“I think at my point in my career, nothing’s a given. Nothing’s a guarantee. They don’t like old guys anyway for football. I’m going to enjoy this year, do the best I can this year, and hopefully it’s enough for us and the team to get it done.”
That was a quote from Smith during last week's minicamp when he was asked about his uncertain future with the 49ers. The veteran defensive lineman was poised to enter the free agent pool following the 2013 season before agreeing to a two-year contract extension Wednesday, the team announced on Twitter.
“They wanted me to be here and I wanted to be here. That made it real easy,” Smith said when he was made available to the media Wednesday.
"This is the most talented roster that I’ve been apart of and it’s just gotten better. (General manager Trent Baalke) and everybody involved keeps adding the right pieces, keeping the right pieces not letting them go and I just want to be apart of it. Being able to do that going into year 13 and 14, I feel real lucky.”
Smith has been one of the 49ers' most important players since coming over as a free agent from the Cincinnati Bengals prior to the 2008 season. He originally inked a six-year, $45 million deal with the club that was set to expire. He's made 536 tackles, 32 sacks and seven forced fumbles since joining San Francisco's defense. The Bengals drafted Smith with the No.4-overall pick in 2001.
When Smith suffered a torn triceps injury in Week 15's win in New England, it ended his 185-game consecutive-games streak and the defense felt the hit without its two-time All-Pro selection at full strength.
Aldon Smith had 19.5 sacks through 2012's first 13 games while effectively working the two-man game with Justin. After the triceps injury, Aldon Smith didn't register a single sack in the regular season or the playoffs, including the 34-31 loss to Baltimore in the Super Bowl. Aldon Smith required surgery to repair a torn labrum following the season after playing with the injury for the final two months of the year.
“Justin’s All-Pro contributions on the field, as well as his leadership on and off the field, are integral to our success as a team. Justin consistently sets a standard of excellence, serving as an example for everyone within our organization. This contract allows Justin to finish his career as a 49er!” Trent Baalke said in a statement released by the team.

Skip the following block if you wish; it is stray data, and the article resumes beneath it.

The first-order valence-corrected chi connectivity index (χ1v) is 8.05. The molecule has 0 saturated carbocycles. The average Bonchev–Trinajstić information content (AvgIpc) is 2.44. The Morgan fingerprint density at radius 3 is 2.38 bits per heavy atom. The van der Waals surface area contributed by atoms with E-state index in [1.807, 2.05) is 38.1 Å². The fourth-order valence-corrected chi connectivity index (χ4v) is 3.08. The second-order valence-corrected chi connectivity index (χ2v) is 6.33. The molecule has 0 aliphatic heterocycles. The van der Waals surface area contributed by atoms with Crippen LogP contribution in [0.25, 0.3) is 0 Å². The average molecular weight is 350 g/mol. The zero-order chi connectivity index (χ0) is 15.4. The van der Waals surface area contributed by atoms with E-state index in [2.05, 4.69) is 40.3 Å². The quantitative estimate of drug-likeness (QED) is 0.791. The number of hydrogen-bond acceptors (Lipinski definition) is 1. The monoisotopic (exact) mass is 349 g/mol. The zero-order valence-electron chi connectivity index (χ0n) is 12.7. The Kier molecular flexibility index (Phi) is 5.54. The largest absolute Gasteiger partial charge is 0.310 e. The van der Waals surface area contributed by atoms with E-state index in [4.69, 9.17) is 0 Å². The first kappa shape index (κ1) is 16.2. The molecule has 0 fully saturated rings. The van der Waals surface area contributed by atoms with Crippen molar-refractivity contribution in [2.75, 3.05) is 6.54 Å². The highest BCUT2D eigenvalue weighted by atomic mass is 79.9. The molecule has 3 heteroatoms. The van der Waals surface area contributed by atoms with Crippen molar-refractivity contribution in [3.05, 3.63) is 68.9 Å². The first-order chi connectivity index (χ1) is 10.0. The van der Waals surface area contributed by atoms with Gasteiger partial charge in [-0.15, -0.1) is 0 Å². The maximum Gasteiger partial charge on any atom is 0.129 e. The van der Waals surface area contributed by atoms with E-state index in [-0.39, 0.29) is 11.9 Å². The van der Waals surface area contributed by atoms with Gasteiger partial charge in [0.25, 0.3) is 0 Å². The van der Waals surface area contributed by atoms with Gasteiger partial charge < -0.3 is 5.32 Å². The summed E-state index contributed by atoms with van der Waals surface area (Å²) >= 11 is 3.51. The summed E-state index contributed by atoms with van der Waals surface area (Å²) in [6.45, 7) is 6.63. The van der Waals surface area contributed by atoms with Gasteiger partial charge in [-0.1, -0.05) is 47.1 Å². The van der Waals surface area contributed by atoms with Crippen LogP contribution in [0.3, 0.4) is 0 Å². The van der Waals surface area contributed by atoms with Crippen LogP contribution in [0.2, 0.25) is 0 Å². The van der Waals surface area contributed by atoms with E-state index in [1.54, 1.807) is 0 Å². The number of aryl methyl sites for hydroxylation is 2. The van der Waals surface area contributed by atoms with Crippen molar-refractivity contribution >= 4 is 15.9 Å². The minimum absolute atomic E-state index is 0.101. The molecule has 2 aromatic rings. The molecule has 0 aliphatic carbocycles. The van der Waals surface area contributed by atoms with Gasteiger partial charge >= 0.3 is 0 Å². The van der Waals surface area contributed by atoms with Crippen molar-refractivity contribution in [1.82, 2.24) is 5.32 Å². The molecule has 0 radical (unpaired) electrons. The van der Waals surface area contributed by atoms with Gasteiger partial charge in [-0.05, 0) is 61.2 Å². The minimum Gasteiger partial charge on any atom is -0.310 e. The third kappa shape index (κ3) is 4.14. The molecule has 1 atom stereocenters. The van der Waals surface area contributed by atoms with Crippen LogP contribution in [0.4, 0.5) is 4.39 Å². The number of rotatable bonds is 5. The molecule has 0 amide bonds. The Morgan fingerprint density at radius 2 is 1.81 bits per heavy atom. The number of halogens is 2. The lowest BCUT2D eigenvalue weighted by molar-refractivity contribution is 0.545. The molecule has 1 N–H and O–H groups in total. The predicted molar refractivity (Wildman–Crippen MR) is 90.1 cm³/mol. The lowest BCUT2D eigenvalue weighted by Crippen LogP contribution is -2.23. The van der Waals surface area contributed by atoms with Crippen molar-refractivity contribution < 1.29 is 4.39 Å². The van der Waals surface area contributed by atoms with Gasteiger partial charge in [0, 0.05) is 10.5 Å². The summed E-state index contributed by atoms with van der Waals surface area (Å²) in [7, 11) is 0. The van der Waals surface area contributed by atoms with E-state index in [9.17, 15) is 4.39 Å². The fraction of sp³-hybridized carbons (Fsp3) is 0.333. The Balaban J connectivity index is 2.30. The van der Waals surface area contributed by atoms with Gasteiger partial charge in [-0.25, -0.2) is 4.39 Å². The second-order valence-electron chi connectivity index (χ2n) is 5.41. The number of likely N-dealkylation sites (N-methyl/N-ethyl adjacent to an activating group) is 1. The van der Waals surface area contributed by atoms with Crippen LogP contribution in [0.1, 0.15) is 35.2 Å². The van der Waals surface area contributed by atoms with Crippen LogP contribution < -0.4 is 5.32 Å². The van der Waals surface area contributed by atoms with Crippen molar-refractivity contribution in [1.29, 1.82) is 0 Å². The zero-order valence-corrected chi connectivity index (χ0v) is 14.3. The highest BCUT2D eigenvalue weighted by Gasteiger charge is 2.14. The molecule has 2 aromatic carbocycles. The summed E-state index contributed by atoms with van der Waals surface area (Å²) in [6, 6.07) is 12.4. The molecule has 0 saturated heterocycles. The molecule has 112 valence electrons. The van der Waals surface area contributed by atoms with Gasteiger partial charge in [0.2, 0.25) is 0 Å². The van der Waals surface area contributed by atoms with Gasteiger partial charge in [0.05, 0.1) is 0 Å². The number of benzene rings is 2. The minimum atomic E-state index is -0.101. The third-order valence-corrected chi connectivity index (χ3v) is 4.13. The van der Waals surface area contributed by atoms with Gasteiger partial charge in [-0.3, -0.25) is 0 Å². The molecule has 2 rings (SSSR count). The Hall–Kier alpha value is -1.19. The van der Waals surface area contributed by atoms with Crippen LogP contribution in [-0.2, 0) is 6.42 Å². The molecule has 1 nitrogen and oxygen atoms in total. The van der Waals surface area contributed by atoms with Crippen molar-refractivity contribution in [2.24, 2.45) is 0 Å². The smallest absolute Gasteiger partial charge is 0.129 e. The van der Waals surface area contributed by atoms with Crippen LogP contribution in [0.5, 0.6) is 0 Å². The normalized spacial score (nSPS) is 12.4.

In 2011, the Associated Press named Smith a first-team All-Pro at defensive tackle and second-team selection at defensive end. It marked the first time a player had been selected to the first and second teams on the same side of the ball. Last year, he was named to the second team at both positions.
Smith said he's close to full strength following offseason surgery to repair his torn triceps. He didn't participate in team drills during the OTAs and minicamp as he rehabbed in preparation for training camp.
“You realize it can be taken from you at any time. I hadn’t been hurt for 12 years prior…you realize what that side of it’s like," Smith said. "It’s tough, but I’m one year at a time. I’m excited to be here, I’m excited to be on this team and see what we can do.”
The 49ers made adding to the defensive front a priority this offseason, landing free-agent tackle Glenn Dorsey and drafting lineman Cornellius Carradine, outside linebacker Corey Lemonier and tackle Quinton Dial. San Francisco lost free agents Isaac Sopoaga and Rickey Jean-Francois to the Eagles and Colts, respectively.
"It’s the NFL. You’re always bringing in people, you’re always bringing in competition," Smith said. "Coach Harbaugh told us the first day, ‘there are only so many seats. People are fighting for them. Good luck.’ That’s the way the National Football League is, you know that coming in and you know that coming out. You’re never surprised when someone gets picked or drafted or a free agent comes in. That’s just part of it.”
Smith is a two-time recipient of the 49ers' Len Eschmont Award (2011 and 2012) and Bill Walsh Award (2008 and 2011), given to the team's most valuable player voted on by the players and coaches, respectively.
Smith acknowledged there's a great chance this is the last contract he will ever sign and would rather retire than become a part-time player.
“I won’t be a guy that’s around for 10 snaps or 20 snaps. Either I’m going or I’m not going. If it’s time to get my (expletive) out of here, I’m going,” he said.
Terms of the contract extension have not been disclosed.